How Hokonui Rūnanga are working to restore kanakana numbers
Article written by Louisa Steyl, reproduced from Stuff.
“Look what I’ve caught,” young environmental cadet Josh Aitken shouts excitedly.
He is carrying out monitoring work on the Mataura River and has just caught a brilliant silver-blue juvenile kanakana (lamprey).
Freshwater ecologist Matt Dale beams as he inspects the tiny creature: “This is real special.”
He has never seen one upstream from Te Au-Nui (Mataura Falls) and says it means the work that Hokonui Rūnanga are doing to restore the river is working.
“It means they’re getting past the falls,” which look very different today, surrounded by industry.
The taonga species was once abundant throughout New Zealand and numbers were so great at the Mataura River, South Island Māori would travel from as far as Ōtautahi (Christchurch) come harvest time.
In the past, these pouched lamprey have been found as far north as Piano Flats – some 85km away from the falls.
But as the nutrient composition of the streams and tributaries they live in have changed and as habitats have been lost, kanakana have become a threatened species.
Hokonui Rūnanga Kaiārihi Taiao (Environmental Lead) Riki Parata could not say for sure that the mahi his team were doing was a direct contributor to the find.
“It’s an indication that we’re doing more intensive studies,” he said.
It has only been in the last few decades that numbers have dwindled, Parata said.
“I remember when I was a child, we used to catch sacks full.”
The Mataitai Reserve at Te Au-Nui was the first of its kind when it was established in 2006 and the rūnanga now have agreements with businesses either side of the falls to make sure the area is safe for kanakana.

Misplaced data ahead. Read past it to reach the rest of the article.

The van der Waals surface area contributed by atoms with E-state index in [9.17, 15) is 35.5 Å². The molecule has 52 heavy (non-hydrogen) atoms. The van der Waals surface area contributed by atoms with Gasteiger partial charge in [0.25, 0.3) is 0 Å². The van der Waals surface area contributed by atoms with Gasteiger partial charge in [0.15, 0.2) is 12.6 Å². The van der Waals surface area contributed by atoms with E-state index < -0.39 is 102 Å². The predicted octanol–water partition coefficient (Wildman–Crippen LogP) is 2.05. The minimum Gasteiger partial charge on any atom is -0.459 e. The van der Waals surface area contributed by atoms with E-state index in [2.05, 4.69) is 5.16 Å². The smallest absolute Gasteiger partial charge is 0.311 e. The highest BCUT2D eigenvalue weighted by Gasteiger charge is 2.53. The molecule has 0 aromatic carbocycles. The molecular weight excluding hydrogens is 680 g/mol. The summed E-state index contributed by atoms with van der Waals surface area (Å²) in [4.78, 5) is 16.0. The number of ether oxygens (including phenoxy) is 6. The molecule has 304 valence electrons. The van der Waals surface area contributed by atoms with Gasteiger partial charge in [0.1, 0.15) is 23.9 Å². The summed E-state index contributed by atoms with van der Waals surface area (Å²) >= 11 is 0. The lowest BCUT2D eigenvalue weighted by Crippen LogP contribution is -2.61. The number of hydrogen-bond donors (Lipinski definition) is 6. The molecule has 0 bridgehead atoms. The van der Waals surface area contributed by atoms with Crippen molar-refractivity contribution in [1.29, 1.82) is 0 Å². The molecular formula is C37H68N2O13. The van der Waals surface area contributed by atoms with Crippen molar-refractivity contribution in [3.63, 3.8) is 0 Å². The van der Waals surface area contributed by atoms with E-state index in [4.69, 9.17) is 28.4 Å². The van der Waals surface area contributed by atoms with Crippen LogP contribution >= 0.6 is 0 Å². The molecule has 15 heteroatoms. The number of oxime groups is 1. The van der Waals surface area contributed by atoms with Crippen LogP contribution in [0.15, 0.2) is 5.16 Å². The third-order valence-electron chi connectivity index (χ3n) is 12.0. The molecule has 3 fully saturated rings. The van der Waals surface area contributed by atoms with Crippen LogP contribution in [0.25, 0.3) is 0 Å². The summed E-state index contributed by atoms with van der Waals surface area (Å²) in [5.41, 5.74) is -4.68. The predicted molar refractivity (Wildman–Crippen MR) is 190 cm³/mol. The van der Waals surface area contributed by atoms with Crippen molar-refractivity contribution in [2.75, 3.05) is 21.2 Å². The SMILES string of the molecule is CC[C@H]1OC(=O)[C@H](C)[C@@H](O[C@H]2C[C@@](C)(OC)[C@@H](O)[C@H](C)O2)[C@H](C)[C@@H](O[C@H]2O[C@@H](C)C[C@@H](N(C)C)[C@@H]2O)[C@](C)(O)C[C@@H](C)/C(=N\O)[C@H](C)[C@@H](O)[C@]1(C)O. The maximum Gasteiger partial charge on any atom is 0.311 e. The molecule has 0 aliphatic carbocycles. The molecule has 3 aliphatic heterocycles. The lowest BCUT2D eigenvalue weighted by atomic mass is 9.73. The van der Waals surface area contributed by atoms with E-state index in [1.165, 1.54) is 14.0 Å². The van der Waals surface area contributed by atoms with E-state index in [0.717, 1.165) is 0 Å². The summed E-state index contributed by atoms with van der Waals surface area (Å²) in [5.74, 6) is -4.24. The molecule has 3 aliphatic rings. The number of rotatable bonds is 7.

The Taiao team are working with the National Institute of Water and Atmospheric Research and Alliance Group – which operates a plant on the river – to build a bridge for kanakana to help them move over the weir at the falls.
The species breed in freshwater, head out to sea as juveniles, and then return when it’s time to spawn.
Te Au-Nui used to be wide, but industry has narrowed the river at the falls, making it difficult for the kankana to get up.
In the meantime, Parata and some kaumātua have been going out physically plucking the lamprey off the falls and take them to the other side, he said.
“But we can’t be there all the time.”
For the past two years, it’s been trapping and transferring juvenile eels with the hope of having a permanent solution in place by next season.
In the next migration season, they will be tracking migrating tuna (eels) with microchips to see if they are going into the hydro turbines on the river – which will give the team an idea of the impact the weir is having on their migration patterns.
“They’re the ones that go out to sea to breed, and the babies come back up [the river] again. We’re involved in the whole cycle, trying to just maximise the numbers.”
The team have also been monitoring kanakana over the past two years.
Alliance Group general manager for manufacturing Willie Wiese said the group recognised that the Mataura River had significant cultural valued for Hokonui Rūnanga and Ngāi Tahu.
Monitoring the species in the river would help the group understand where it needed to focus efforts to reduce its impacts, he said.
“We have undertaken a significant amount of work with them in recent years, as well as the commencement of a Kaitiaki Plan to enable continued collaboration into the future,” Wiese said.
Posted: 23 May 2022